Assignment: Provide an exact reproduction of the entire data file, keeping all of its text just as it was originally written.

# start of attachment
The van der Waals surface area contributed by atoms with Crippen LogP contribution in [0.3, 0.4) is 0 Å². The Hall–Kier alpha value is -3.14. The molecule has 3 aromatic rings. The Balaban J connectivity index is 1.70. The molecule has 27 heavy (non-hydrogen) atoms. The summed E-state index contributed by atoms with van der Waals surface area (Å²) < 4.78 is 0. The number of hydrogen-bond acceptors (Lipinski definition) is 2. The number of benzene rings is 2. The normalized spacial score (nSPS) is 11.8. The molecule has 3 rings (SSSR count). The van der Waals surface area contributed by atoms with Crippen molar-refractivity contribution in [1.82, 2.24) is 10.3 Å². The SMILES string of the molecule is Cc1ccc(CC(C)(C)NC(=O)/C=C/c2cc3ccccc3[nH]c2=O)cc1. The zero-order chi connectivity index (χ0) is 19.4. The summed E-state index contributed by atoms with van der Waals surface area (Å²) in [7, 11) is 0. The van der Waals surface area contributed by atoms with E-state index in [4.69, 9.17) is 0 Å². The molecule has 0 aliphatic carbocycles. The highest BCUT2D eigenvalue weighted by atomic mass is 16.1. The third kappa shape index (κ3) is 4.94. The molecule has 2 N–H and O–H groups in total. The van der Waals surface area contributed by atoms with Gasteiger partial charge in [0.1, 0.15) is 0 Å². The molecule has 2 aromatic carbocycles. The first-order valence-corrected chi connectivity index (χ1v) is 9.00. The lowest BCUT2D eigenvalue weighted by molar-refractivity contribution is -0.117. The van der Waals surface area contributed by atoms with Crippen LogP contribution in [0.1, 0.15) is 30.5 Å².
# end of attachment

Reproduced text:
The van der Waals surface area contributed by atoms with Crippen LogP contribution in [0.3, 0.4) is 0 Å². The Hall–Kier alpha value is -3.14. The molecule has 3 aromatic rings. The Balaban J connectivity index is 1.70. The molecule has 27 heavy (non-hydrogen) atoms. The summed E-state index contributed by atoms with van der Waals surface area (Å²) < 4.78 is 0. The number of hydrogen-bond acceptors (Lipinski definition) is 2. The number of benzene rings is 2. The normalized spacial score (nSPS) is 11.8. The molecule has 3 rings (SSSR count). The van der Waals surface area contributed by atoms with Crippen molar-refractivity contribution in [1.82, 2.24) is 10.3 Å². The SMILES string of the molecule is Cc1ccc(CC(C)(C)NC(=O)/C=C/c2cc3ccccc3[nH]c2=O)cc1. The zero-order chi connectivity index (χ0) is 19.4. The summed E-state index contributed by atoms with van der Waals surface area (Å²) in [7, 11) is 0. The van der Waals surface area contributed by atoms with E-state index in [4.69, 9.17) is 0 Å². The molecule has 0 aliphatic carbocycles. The highest BCUT2D eigenvalue weighted by atomic mass is 16.1. The third kappa shape index (κ3) is 4.94. The molecule has 2 N–H and O–H groups in total. The van der Waals surface area contributed by atoms with Gasteiger partial charge in [0.1, 0.15) is 0 Å². The molecule has 2 aromatic carbocycles. The first-order valence-corrected chi connectivity index (χ1v) is 9.00. The lowest BCUT2D eigenvalue weighted by molar-refractivity contribution is -0.117. The van der Waals surface area contributed by atoms with Crippen LogP contribution in [0.1, 0.15) is 30.5 Å².